FMLA Obligations for Pregnant and Nursing Mothers

HR Policies & Procedures
by Stephen Bruce, PhD, PHR

In yesterday’s Advisor, we covered discrimination laws and pregnancy; today, FMLA and pregnancy, plus an introduction to an extraordinary collection of pre-written job descriptions, available on CD and ready for you to implement.

The Pregnancy Discrimination Act (ADA) applies regardless of how long an employee has worked for you. The federal Family and Medical Leave Act (FMLA), on the other hand, has the 12-month, 1,250 hours eligibility requirements. In addition, the FMLA applies to new fathers as well as mothers.

If your company is subject to the FMLA, you must:

  • Provide FMLA benefits during pregnancy, such as when an employee is on bed rest before giving birth. This would count toward the 12 weeks of total leave.
  • Provide up to 12 weeks of unpaid leave per year to a father or mother to care for a newborn baby, adopted child, or foster child.

If you employ both the mother and father of a new baby, they are entitled to a combined total of 12 weeks of maternity/paternity leave, but only for time off to care for a newborn or an adopted child. Time off for prenatal care, pregnancy complications, or to care for a sick child isn’t subject to the 12-week combined limit for maternity/paternity leave. Time off for those purposes would be attributed to each individual employee and count toward his or her individual 12-week allotment.

Note: You are not required to permit 12 weeks of intermittent leave for bonding.

  • Reinstate a parent returning from leave to the same or an equivalent position.
  • Maintain the employee’s existing level of coverage (including family or dependent coverage) under a group health plan during FMLA leave, provided the employee pays her share of the premiums.

BLR’s SmartPolicies gives you 350 HR policies, prewritten for you, ready to customize or use as is. Click here to examine it at no cost or risk.


And Speaking of Pregnancy: Nursing Employees

The Patient Protection and Affordable Care Act amends the Fair Labor Standards Act (FLSA) to add a new section requiring “reasonable” break time for nursing mothers.

Because the FLSA applies to almost all employers, the new break requirement does as well. The only employers exempt from the break requirement are those with fewer than 50 employees that would experience undue hardship from “significant difficulty or expense” by complying with the requirement.

A nursing mother will be eligible for the break time for up to one year after her child’s birth and may take advantage of the breaks anytime she has the need to do so. Employers must provide a private place, other than a bathroom, for the employee to use for expressing breast milk.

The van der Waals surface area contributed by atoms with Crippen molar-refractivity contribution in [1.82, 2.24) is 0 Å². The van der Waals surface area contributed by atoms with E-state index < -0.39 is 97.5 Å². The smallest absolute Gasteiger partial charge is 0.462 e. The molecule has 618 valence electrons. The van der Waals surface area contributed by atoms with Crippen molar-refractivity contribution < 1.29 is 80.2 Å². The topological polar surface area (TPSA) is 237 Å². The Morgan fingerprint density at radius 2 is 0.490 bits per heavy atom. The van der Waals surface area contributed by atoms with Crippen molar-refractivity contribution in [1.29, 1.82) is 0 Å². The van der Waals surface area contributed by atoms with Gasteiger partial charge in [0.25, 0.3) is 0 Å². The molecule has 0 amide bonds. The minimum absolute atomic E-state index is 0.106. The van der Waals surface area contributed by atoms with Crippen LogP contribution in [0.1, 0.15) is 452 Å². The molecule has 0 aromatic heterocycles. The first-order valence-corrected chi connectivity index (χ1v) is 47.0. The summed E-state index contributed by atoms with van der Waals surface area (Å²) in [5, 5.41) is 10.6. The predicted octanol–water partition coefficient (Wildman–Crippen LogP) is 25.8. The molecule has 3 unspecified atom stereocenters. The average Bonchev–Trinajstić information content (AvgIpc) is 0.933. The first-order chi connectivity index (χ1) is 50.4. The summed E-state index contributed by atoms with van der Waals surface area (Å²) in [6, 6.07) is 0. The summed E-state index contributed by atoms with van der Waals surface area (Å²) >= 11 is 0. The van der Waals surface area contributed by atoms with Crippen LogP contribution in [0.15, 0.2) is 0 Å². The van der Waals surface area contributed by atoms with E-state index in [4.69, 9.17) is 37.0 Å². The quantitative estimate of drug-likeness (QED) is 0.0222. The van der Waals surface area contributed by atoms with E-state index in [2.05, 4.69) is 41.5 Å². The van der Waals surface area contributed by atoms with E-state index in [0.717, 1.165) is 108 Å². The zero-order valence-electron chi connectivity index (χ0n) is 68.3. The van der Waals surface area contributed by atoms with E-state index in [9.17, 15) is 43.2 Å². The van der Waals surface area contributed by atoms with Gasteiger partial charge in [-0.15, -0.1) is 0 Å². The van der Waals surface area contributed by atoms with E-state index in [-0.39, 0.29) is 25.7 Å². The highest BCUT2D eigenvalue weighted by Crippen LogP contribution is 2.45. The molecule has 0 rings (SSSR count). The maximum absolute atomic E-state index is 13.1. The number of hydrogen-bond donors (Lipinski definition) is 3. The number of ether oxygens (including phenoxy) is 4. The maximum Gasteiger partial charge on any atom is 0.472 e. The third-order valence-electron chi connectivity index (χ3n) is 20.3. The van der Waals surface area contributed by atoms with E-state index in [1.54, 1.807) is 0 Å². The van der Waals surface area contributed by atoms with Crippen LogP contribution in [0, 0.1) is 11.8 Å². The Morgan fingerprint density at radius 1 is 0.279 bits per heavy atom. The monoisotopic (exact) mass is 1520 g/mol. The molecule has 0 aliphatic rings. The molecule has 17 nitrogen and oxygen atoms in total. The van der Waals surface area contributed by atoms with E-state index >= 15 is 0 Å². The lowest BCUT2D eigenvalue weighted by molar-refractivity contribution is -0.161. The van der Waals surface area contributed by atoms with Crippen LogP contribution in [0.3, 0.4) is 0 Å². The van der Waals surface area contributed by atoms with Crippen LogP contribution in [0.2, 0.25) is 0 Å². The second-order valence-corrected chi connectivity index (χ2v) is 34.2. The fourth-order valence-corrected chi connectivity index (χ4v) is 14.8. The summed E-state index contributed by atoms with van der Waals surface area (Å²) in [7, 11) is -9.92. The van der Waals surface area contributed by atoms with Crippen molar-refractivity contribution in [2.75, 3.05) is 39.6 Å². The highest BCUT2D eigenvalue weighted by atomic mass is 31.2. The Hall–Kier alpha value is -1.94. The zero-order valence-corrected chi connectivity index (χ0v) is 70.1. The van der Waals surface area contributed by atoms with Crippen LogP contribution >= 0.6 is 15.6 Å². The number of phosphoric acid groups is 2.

Contrary to the general FLSA requirement that you must pay for breaks that last less than 20 minutes, the amendment permits nursing mothers’ break time to be unpaid. However, the amendment is clear that it will not preempt state laws that provide greater protections to nursing mothers, e.g., laws that require such breaks to be paid.

It’s critical to have a policy for managing pregnant employees. Of course, there are a lot of critical policies. Our editors estimate that for most companies, there are 50 or so policies that need regular updating (or maybe need to be written). It’s easy to let it slide, but you can’t afford to—your policies are your only hope for consistent and compliant management that avoids lawsuits.

Fortunately, BLR’s editors have done most of the work for you in their extraordinary program called SmartPolicies.


Don’t struggle with those policies! We’ve already written them for you, and at less than $1 each. Inspect BLR’s SmartPolicies at no cost or risk.


SmartPolicies’ expert authors have already worked through the critical issues on some 100 policy topics and have prewritten the policies for you.

In all, SmartPolicies contains some 350 policies, arranged alphabetically from absenteeism and blogging to cell phone safety, EEO, voice mail, and workers’ compensation. What’s more, the CD format makes these policies easily customizable. Just add your company specifics or use as is.

Just as important, as regulations and court decisions clarify your responsibilities on workplace issues, the policies are updated—or new ones are added—as needed, every quarter, as a standard part of the program.

SmartPolicies is available to HR Daily Advisor subscribers on a 30-day evaluation basis at no cost or risk … even for return postage. If you’d like to have a look at it, let us know, and we’ll be happy to arrange it.

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